In Bears, Bulls, and Golden Calves, John Stapleford writes:
Sentiment started to swing [in favor of gambling in the American colonies], however, in the face of the rising need for capital. With only three banks, lotteries were a major source of public and private funding for everything from the building of roads, water supply systems, canals and bridges to the construction of colleges (e.g. Yale, Harvard, Princeton, Pennsylvania) and even churches! Between 1744 and 1774 the colonies and sanctioned approximately 158 lotteries, whose proceeds paid for canals and roads, the building of 27 churches, 12 financial institutions, and the start-up costs of industries. ... (185)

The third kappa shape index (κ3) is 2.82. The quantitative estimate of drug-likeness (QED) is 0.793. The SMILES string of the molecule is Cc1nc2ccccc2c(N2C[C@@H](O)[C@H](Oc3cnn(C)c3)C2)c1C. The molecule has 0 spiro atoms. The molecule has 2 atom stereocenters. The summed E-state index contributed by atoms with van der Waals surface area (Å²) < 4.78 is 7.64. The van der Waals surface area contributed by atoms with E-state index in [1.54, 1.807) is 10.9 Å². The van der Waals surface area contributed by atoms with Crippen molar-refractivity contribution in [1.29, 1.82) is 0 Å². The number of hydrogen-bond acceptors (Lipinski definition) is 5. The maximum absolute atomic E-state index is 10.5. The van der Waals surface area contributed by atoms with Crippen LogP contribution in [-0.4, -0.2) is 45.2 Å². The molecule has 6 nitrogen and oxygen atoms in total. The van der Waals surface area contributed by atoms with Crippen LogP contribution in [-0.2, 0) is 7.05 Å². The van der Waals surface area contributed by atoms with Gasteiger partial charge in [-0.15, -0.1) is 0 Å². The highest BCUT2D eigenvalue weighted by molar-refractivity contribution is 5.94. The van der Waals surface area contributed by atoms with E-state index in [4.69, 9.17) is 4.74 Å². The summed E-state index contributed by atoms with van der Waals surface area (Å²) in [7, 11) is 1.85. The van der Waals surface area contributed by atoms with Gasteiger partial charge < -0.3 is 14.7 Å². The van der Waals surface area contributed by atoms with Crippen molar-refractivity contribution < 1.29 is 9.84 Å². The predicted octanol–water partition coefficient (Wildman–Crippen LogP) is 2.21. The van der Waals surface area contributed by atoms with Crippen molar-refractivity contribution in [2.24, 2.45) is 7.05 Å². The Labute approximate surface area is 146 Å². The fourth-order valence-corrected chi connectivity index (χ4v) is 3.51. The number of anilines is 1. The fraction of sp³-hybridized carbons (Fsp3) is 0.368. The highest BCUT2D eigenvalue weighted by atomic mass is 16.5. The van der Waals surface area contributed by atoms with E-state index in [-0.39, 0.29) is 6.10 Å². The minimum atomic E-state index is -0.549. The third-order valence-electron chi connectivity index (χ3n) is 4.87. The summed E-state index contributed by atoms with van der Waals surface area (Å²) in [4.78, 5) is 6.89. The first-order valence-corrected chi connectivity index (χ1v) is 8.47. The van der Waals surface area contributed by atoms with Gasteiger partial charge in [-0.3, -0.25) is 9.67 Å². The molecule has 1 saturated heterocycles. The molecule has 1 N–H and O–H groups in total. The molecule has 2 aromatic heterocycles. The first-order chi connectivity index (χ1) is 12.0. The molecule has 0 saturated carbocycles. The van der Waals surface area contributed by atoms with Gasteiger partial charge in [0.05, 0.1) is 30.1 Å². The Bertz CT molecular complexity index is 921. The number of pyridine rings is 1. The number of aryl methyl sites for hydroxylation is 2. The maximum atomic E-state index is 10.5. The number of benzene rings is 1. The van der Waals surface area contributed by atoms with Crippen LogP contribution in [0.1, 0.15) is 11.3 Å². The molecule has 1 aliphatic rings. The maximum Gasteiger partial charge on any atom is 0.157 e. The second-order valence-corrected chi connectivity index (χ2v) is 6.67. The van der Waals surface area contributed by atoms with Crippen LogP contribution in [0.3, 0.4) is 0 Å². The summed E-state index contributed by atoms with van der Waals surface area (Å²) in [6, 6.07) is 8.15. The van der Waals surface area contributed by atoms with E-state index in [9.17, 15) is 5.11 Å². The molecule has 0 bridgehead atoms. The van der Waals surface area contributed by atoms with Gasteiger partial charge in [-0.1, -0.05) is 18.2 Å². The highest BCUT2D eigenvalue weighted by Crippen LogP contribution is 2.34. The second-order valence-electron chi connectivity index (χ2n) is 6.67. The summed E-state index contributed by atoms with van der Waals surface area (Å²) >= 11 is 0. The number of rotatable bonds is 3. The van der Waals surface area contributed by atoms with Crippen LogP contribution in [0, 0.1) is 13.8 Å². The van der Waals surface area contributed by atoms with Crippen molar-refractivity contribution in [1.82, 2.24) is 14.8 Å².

It is time we return to our roots and recover our early traditions. At the General Assembly Mission Council this month, we need to approve the installation of Blackjack and Roulette tables in the lobby of the Presbyterian Center. We could have betting on overture outcomes at GA. Presby-Lotto wouldn't be a bad idea either.
There wouldn't be any luck involved because the only winners would be the ones predestined to win.
Have you got any other ideas?